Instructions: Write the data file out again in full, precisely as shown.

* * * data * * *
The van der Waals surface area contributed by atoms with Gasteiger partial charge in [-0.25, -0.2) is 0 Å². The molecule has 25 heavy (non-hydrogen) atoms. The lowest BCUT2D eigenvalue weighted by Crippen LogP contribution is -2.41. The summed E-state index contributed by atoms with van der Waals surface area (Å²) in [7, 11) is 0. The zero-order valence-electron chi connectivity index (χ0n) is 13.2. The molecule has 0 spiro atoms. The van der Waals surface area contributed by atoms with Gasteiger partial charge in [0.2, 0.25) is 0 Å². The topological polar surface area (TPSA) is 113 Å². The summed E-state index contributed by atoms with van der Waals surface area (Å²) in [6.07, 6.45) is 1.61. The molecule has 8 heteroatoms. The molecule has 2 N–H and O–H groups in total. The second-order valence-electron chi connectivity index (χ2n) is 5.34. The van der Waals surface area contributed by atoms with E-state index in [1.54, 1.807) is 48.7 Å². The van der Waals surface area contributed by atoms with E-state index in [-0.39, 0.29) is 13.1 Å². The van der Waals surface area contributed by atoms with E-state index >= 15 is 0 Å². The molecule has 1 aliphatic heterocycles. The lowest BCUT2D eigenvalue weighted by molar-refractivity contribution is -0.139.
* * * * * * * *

The van der Waals surface area contributed by atoms with Gasteiger partial charge in [-0.25, -0.2) is 0 Å². The molecule has 25 heavy (non-hydrogen) atoms. The lowest BCUT2D eigenvalue weighted by Crippen LogP contribution is -2.41. The summed E-state index contributed by atoms with van der Waals surface area (Å²) in [7, 11) is 0. The zero-order valence-electron chi connectivity index (χ0n) is 13.2. The molecule has 0 spiro atoms. The van der Waals surface area contributed by atoms with Gasteiger partial charge in [0.2, 0.25) is 0 Å². The topological polar surface area (TPSA) is 113 Å². The summed E-state index contributed by atoms with van der Waals surface area (Å²) in [6.07, 6.45) is 1.61. The molecule has 8 heteroatoms. The molecule has 2 N–H and O–H groups in total. The second-order valence-electron chi connectivity index (χ2n) is 5.34. The van der Waals surface area contributed by atoms with E-state index in [1.54, 1.807) is 48.7 Å². The van der Waals surface area contributed by atoms with E-state index in [-0.39, 0.29) is 13.1 Å². The van der Waals surface area contributed by atoms with E-state index >= 15 is 0 Å². The molecule has 1 aliphatic heterocycles. The lowest BCUT2D eigenvalue weighted by molar-refractivity contribution is -0.139.